Consumers spend substantial proportions of their expenditures on products they had not intended to buy. Correspondingly, marketers spend billions of dollars every year trying to create moments of purchase serendipity. But how do consumers feel after they've been confronted with temptation? A new article from the Journal of Consumer Research investigates the mixed emotions that result from unexpected shopping opportunities – such as surprise sales – and explores whether these emotions affect our response to tempting offers in the future.
"We propose that seeing an attractive product that one had not intended to buy can simultaneously evoke two conflicting goals – the goal that may be achieved by acquiring and using the product, and also the goal of not spending one's money unnecessarily," write Anirban Mukhopadhyay (Hong Kong University of Science and Technology) and Gita Johar (Columbia University).
The researchers found that how consumers felt after stumbling upon an unexpected sale depended on what they decided to do. People felt happy and a little guilty when they bought the item. When they resisted the impulse purchase, they were proud. Across experiments, this finding did not appear to depend on the nature of the products or sale.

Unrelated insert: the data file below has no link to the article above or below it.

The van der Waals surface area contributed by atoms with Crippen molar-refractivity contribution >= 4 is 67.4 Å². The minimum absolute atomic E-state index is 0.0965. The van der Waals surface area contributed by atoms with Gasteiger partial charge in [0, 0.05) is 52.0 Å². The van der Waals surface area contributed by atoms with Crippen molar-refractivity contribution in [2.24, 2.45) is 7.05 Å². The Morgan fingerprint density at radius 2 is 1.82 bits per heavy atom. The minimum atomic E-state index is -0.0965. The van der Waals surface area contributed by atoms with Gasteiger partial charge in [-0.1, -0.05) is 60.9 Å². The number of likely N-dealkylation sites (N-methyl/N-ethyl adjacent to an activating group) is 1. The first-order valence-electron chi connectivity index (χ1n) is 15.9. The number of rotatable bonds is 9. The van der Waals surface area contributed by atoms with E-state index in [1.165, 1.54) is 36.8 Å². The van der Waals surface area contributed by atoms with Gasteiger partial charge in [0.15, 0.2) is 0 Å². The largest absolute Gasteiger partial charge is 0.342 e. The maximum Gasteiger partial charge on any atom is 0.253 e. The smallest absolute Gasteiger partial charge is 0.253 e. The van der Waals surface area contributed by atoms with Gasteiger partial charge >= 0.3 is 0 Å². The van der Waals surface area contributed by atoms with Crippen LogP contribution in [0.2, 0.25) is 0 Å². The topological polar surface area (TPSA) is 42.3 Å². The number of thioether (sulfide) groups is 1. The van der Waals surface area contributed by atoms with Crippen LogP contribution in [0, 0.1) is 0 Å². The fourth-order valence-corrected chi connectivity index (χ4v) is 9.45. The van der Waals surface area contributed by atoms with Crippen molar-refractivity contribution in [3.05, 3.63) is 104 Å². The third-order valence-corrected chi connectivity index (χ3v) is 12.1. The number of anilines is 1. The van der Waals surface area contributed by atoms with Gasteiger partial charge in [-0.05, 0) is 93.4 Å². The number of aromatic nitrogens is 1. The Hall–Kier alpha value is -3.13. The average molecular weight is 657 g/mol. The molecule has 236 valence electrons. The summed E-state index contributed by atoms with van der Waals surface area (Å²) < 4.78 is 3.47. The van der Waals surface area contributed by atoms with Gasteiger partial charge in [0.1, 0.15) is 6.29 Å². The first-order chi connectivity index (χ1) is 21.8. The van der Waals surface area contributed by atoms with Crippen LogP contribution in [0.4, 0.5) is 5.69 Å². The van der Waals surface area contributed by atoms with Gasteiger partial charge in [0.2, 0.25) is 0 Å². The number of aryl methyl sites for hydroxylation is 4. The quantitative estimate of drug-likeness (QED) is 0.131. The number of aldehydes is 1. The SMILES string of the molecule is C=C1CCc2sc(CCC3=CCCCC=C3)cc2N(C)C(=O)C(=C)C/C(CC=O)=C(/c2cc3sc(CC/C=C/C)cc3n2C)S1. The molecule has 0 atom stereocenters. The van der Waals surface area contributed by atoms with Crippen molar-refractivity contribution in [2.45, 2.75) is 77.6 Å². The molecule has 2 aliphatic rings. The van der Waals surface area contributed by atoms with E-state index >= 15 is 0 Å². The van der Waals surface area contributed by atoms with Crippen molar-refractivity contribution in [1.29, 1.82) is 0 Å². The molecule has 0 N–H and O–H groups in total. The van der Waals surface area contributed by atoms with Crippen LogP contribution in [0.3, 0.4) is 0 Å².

The researchers then explored how these emotions might play out across purchase opportunities. Would emotions spill over to unrelated, subsequent marketing campaigns? Again, the researchers found that this depended on whether the consumer had given in or resisted the purchase.
"In general, those who had chosen to buy responded better to happiness appeals, while those who had chosen not to buy preferred pride appeals," explain the researchers. "Essentially, this research suggests that if as a marketer you know what your customer has just done, you have a better idea as to how they're feeling, and provides guidelines on how to tailor your approach."
Interestingly, the researchers found that if the happiness resulting from the purchase was accompanied by feelings of pride from having saved a lot of money, then both types of ads were equally liked. Turns out everyone loves a great deal.
Anirban Mukhopadhyay and Gita Venkataramani Johar. "Tempted or Not? The Effect of Recent Purchase History on Responses to Affective Advertising," Journal of Consumer Research: March 2007.
Journal of Consumer Research